Has the current craze for pop culture nostalgia had any impact on what you do or how you think about what you do? Are you finding that you get called upon to be a “nostalgia” guy more than you used to?
Robyn Hitchcock: As they say, “Nostalgia’s not what it used to be.” Pop culture is now about the same age as I am. I was born in 1953, and rock ’n’ roll seems to have bubbled into being around the same time. Not many people around now actually remember when it started.
People measure their lives out in fashion and in pop culture. They have since World War II, since there’s been no enormous eruption to shatter everything. And everything has been recorded and then re-recorded or adapted to be on a new format, so sound recordings would go from being on a 33 1/3 LP to being on a cassette to being on a CD that came from the quarter-inch tape. But it keeps getting upgraded; you can listen to it on LP again now. It’s just that there’s now so much of it — people’s lives are measured out in, “Oh yeah, do you remember the Specials?” “Oh, right.” “Cyndi Lauper.” “Oh, I lost my virginity to ‘Time After Time’.” I mean, I didn’t personally, but you know, somebody probably did. Or “I had the best hangover of my life after going to see Blur.” You see people feeling about the Stone Roses the same way that I felt about the Jefferson Airplane, and you see those people also getting older. I look around at the punks now, who are a few years younger than me, and they’re all coming up 60. There was a time when punks made me feel old, because I was such a determined Class of ’67 guy and I couldn’t really embrace ’77 fully.
It’s the currency. My parents’ generation had the war, my generation just had drugs, the next generation had irony, and the ones after that have got climate change. [laughs]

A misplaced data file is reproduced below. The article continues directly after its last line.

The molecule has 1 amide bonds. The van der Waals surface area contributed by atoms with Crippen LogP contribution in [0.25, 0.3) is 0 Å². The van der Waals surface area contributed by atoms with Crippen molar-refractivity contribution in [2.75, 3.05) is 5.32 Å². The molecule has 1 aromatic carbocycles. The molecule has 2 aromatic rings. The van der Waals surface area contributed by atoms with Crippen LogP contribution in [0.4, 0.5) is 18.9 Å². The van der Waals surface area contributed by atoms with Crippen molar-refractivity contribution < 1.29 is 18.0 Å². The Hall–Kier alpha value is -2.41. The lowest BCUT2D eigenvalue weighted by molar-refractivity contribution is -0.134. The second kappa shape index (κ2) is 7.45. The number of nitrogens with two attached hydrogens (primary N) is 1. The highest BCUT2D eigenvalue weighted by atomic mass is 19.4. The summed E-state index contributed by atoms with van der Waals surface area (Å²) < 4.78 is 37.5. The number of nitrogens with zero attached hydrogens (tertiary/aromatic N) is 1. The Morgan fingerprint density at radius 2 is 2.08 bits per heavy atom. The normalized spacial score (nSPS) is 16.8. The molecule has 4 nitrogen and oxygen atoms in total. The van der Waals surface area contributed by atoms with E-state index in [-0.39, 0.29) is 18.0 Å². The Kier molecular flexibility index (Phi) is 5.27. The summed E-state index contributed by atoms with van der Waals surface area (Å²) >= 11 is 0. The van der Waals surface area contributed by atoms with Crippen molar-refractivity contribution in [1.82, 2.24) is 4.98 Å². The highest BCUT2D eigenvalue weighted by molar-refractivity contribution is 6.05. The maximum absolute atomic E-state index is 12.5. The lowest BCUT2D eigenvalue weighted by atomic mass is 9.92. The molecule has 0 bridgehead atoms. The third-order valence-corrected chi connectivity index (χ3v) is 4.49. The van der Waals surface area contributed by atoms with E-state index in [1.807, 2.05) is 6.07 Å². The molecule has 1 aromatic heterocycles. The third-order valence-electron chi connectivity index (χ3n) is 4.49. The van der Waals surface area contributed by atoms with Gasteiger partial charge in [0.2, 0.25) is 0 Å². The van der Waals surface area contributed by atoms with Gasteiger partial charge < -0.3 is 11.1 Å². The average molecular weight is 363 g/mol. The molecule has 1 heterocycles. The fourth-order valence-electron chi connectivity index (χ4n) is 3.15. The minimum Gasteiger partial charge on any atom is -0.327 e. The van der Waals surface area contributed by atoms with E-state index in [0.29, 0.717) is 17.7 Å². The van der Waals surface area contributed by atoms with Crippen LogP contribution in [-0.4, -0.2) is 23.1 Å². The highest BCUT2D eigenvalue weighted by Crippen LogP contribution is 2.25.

I’m not called on to be anything, particularly, in this environment. We’ve all got our period that we get excited about. Mine’s probably from ’64 to ’70. Music you hear as a teenager, or when you’re a young person, just stays with you much more intensely than what you hear afterwards. You’re a much more impressionable organism, and if you want to feel young again you put on a record that you first heard when you were 13. If I want to rush upstairs without running out of breath I’ll listen to Revolver. It’s just how it is.
Is everything swirling around the bowl before it actually disappears? What’s interesting is that there’s been very little change in fashion in the last 20 years. I saw a movie set in 1995 and I didn’t realize it was set in 1995 until I saw people smoking indoors. The things that have changed the most now are people’s cell phones and their laptops. After the eighties, and the big hair and the shoulder pads, fashion seems to have settled down into an all-purpose zone. If you want to be a hipster, you can have a checked shirt and jeans, and you can have a beard or not have a beard, or you can have a leather jacket. There are maybe more beards around than there were 10 years ago, but the result is to make a lot of people look like it’s 1974.
I wonder whether life has accelerated so much between 1950 and 2000 that what we’ve seen this century is people simply trying to catch up. All this music was churned out, all these clothes came out, all these movies came out. If you’re coming up now as a 15-year-old, there’s so much to draw on, assuming you’re even interested in music or movies and don’t just want to play online games. It’s different. There aren’t the generation gaps there used to be. There aren’t the fault lines that say, “You don’t belong here.”